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Virtual run to raise awareness, funds for rare genetic disease

Crystal Olive and her son Alex will host Breaking 4 A-T, a virtual three-kilometre run to raise awareness and funding of Ataxia-Telangiectasia, a rare genetic disease.

Crystal Olive wants to raise awareness and funds to cure Ataxia-Telangiectasia, or A-T, a rare genetic disease that her son Alex has.

To that end, on April 29 Olive will set out from Fort Macleod and run 42 kilometres to West Meadow school in Claresholm, where Alex is a student.

A-T affects co-ordination, and causes immune deficiencies and high rates of cancer.

Olive said Alex was part of a drug trial in the United States where once a month he received a low-dose steroid to slow the progress of the disease.

Alex was responding to treatment and was walking but, due to COVID-19 health restrictions, they had to pull out of the trial in March.

Now, everything the doctors said would happen has happened and Alex has full-blown A-T.

Alex has gone from walking to using a walker and wheelchair.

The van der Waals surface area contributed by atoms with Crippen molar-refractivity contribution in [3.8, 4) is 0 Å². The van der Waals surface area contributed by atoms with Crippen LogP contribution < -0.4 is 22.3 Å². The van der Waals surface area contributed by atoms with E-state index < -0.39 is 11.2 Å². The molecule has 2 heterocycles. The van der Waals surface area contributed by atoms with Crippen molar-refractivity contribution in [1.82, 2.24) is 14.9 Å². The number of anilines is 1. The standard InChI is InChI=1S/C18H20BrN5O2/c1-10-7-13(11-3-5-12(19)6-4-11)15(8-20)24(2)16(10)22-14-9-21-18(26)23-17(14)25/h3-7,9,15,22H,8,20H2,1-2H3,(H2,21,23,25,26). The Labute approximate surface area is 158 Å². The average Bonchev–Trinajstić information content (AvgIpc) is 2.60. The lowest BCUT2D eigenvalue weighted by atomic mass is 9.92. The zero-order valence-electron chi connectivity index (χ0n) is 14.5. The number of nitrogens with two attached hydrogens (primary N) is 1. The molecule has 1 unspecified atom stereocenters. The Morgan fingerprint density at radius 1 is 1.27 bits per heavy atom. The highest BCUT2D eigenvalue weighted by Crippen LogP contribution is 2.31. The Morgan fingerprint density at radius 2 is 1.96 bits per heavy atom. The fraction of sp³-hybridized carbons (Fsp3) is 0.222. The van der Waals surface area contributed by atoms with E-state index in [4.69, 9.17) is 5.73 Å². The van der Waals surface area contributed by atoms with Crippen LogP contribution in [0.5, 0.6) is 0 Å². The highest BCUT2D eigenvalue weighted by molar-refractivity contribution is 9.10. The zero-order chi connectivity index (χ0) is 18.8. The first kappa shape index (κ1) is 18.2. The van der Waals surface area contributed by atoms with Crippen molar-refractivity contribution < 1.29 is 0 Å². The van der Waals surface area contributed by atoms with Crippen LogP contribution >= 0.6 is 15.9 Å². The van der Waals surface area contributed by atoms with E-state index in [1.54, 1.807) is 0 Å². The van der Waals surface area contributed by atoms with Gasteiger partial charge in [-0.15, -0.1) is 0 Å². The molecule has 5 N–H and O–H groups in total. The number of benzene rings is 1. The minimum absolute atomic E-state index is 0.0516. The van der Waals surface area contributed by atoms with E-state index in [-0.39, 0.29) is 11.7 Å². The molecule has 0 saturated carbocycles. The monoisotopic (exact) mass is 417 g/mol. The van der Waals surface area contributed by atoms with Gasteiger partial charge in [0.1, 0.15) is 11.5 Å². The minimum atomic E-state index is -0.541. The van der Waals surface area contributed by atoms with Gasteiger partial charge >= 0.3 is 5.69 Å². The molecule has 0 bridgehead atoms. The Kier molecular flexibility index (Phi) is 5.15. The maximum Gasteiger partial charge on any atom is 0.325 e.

Alex went back to school in the fall where he uses a walker.|Alex also wears a Fit Bit that keeps track of the steps he walks a day.

On average, Alex walks about 4,200 steps a day.

“It’s literally like running a marathon,” his mom said.

At the same time, Olive was thinking about how they could raise awareness and funds for A-T.

For years, the family has held a fund-raiser just outside Fort Macleod, but that has been derailed by the pandemic.

“How can I make a difference?” Olive thought.

So she created Breaking for A-T, in honour of Alex Olive benefitting the A-T Children’s Project Canada.

Olive is inviting everyone to take part in a three-kilometre virtual walk or run between April 22-29.

Olive noted three kilometres is about 4,200 steps, the distance Alex walks every day.

The event is free to enter and donations are encouraged.

Olive will run 42 kilometres from Fort Macleod to West Meadow school.

The idea took root last year after Alex went off the drug trial, and the pandemic sunk in.

Crystal Olive decided to do a backyard ultra race where the idea is to run 6.71 kilometres every hour on the hour until you can’t.

“I ran 11 hours on my treadmill with very little training,” Olive said.

Since then, Olive has signed up with a trainer. She now has a coach who has developed a training plan for her where she runs varying distances and paces six days a week.

“I’m going to try and break four hours,” Olive said.

When she researched doing this run, she looked at the finish times and race statistics of four big marathon runs in Canada.

Olive discovered only 24 per cent of runners who finish broke four hours.

“I thought that would be a good goal to shoot for,” Olive said.

Anyone interested in participating or more information can visit (no dashes or spaces).